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Conina said:

SKMBlake said:
500/600$ PS3 and 500$ Xbox One already proved there is a symbolic pricing ceiling.

No, they didn't prove anything for 2020.

The only thing the PS3 proved in 2006/2007 was that the PlayStation brand and exclusives and the PS4 advantages (f.e. Blu-ray drive) were strong enough arguments for many people to justify a 50% higher price tag compared to the (at that point even better performing) Xbox 360.

The only thing the Xbox One proved in 2013/2014 was that the Xbox brand and Kinect 2.0 weren't strong enough arguments for many people to justify a 25% higher price tag compared to the (to this day better performing) PS4 with a lot more exclusives.

That's it.

Movie tickets have more than doubled since 1995. Has the number of sold movie tickets halved since then because "entertainment dollars aren't affected by inflation"? No, they have gone slightly down in the last years, but are still above the 1995 numbers:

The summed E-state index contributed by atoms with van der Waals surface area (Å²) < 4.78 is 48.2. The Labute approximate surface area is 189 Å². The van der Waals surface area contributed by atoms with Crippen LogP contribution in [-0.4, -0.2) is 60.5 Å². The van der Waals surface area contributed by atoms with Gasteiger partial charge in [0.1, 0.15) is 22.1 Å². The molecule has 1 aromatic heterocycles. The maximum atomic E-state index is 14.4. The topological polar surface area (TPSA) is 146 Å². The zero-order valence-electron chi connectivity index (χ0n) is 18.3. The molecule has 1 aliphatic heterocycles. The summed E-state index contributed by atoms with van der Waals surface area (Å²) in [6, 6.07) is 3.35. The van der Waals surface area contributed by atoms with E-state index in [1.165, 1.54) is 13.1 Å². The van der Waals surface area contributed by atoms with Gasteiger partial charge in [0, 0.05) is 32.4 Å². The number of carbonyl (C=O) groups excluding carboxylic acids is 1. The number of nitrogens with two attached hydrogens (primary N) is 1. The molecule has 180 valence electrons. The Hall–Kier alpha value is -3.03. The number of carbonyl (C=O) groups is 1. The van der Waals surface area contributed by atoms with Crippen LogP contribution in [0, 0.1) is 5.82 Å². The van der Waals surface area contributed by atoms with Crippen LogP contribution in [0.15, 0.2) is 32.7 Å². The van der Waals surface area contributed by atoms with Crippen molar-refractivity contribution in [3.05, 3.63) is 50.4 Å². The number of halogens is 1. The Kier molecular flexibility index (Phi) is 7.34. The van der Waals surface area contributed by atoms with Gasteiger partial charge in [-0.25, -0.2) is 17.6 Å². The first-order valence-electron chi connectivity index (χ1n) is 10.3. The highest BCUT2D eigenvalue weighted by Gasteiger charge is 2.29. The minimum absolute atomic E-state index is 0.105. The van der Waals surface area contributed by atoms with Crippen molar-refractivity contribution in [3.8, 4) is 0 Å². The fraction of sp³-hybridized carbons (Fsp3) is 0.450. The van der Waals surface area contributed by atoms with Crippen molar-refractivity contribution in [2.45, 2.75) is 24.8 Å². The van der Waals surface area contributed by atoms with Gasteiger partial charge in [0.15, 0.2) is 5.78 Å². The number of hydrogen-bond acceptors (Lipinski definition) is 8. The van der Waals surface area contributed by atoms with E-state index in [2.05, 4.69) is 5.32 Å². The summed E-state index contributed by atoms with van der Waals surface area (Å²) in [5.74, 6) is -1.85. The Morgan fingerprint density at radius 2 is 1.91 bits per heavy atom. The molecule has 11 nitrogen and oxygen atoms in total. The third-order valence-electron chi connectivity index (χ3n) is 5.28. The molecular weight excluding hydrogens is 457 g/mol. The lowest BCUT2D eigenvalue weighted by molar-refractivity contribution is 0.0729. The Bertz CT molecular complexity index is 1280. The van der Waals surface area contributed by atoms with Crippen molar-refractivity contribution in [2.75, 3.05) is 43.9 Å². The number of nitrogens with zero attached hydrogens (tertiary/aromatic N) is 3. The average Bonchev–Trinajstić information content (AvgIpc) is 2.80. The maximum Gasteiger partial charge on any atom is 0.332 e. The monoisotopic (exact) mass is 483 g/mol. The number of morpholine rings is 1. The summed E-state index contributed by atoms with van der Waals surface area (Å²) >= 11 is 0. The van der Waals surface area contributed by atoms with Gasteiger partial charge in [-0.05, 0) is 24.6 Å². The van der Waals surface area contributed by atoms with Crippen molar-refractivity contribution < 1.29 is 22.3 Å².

Even though there are less and less reasons to go to the cinema with much improved and affordable home cinema/entertainment solutions in the last decade: bigger TV screens, 4K TVs, sound bars, Netflix, 4K streaming, very popular TV shows which are better than most new movies...

The problem is, that we have a very gradual increase in price here, something we didn't have for Video games. Nobody seems to want to exceed the 60$ pricetag for a new game. And the 600$ is considered a similar mark. But the way hardware goes, that one will have to fall some day.

Inflation is also a bad parameter when you have other things that go against it. If you exclude Tetris and Mario, what games even made it past the 1 million mark before the turn of the century? During the 6th and 7th generation, especially with PS2 and Wii, video gaming exploded in numbers, more than offsetting the inflation with sheer sales numbers. Nowadays, A game selling less than 1M is a huge disappointment unless it's an indie title, but 20 years ago, selling over 100k was already a big success.

You also have to consider that publishers at the time released up to 30 games a year to have something for every quarter; now with the microtransactions, DLC, and so on, they got those covered with a stable baseline and release half a dozen a year at best, which also cuts down on development costs. They don't have to raise the prices with their in-game sales, further cementing the notion of fixed pricing in the videogame scene.